Nearly a decade has passed since one of Wrightsville Beach’s most iconic restaurants, Middle of the Island, moved off the island, leaving its orange-roofed building empty. Now, property owner Nathan Sanders is ready to make use of the vacant structure.
Sanders brought his proposal before the Wrightsville Beach Planning Board Tuesday, Oct. 6. He only requires a parking exception from the town, because his project will be a permitted use — coffee shop, office or retail — and the planning board unanimously voted to recommend the Board of Aldermen grant the request.
Sanders said he doesn’t know specifically what business will occupy the building. First, he has to remodel the structure, expanding the square footage and raising the roof slightly. Then, he will line up tenants.
Businesses that have shown interest so far are an outfitter, a hardware store and an antique shop.
“Ideally, if we could make the right arrangement with one strong tenant, we would prefer that,” he said, adding that the building will be constructed to also allow multiple tenants to share the space.
Planning board members were intrigued by the potential addition of a retail shop to the six businesses that currently make up the Harbor Island business district on Old Causeway Drive.
“The restaurants will complement the retail, and vice versa,” chairman Ken Dull said.
Vice chairman Ace Cofer asked why Sanders was pursuing a retail project instead of his original plans for a mixed-use project. In 2006, Sanders spent more than one year getting a conditional use permit from the town to build a five-lot commercial and residential building, only to put the project on hold when the economy suddenly worsened.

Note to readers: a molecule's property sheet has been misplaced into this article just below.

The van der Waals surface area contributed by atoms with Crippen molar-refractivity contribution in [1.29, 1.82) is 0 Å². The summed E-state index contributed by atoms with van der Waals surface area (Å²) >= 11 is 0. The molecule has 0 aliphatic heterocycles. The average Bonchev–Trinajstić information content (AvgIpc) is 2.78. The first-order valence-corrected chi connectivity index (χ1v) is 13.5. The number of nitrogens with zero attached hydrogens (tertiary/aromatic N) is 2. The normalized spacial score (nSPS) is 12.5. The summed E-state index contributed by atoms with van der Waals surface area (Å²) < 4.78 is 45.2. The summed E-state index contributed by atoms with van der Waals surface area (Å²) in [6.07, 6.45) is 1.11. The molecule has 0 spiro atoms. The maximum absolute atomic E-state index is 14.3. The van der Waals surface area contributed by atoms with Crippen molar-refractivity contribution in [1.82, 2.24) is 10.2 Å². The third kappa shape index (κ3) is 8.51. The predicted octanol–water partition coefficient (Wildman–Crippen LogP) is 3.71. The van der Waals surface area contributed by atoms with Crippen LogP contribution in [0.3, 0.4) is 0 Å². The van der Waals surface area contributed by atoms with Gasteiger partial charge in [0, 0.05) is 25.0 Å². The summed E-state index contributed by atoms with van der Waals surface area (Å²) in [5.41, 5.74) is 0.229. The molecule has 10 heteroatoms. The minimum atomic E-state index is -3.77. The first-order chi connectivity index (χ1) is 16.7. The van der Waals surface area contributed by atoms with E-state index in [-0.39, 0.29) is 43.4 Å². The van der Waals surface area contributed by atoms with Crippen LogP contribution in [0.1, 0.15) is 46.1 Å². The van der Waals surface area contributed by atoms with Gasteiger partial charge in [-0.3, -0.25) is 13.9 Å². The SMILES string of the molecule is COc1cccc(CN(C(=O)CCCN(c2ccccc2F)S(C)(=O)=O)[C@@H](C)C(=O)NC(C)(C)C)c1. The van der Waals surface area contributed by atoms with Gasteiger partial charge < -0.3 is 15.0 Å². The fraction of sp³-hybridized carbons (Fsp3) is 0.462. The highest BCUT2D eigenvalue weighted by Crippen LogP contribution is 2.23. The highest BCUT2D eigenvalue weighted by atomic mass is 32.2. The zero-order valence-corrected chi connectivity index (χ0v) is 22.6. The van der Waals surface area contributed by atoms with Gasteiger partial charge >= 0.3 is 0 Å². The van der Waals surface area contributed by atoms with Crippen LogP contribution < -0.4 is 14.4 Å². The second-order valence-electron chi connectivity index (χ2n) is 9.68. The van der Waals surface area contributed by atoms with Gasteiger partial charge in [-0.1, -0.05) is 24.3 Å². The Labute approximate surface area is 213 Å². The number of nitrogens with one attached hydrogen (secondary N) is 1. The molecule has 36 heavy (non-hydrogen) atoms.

“The economy is better now than it’s been in eight years, but it’s not nearly to the point that would sustain that building,” Sanders explained.
Board member Janice Clark voiced the board’s only concerns with granting the parking exception, which assumes 24 spaces are available on streets nearby for patrons. Clark pointed out several businesses next to Sanders’ property have similar parking exceptions — for 68 parking spaces total — and there are only 56 available spaces on the nearest road, Old Causeway Drive. There is, however, public parking farther away on Keel and Marina streets.
If the board grants the parking exception, Sanders could still be more than a year from finishing remodeling. If he makes any drastic changes to the structure, it is considered a new building and must be elevated to conform to present flood zone regulations, so he will have to complete the renovations in phases.
Still, chairman Dull said remodeling the existing structure made more sense financially than building something new.
“We all know that fight of having to tear a building down and trying to build it back up again is a hard sell to anybody,” he said.
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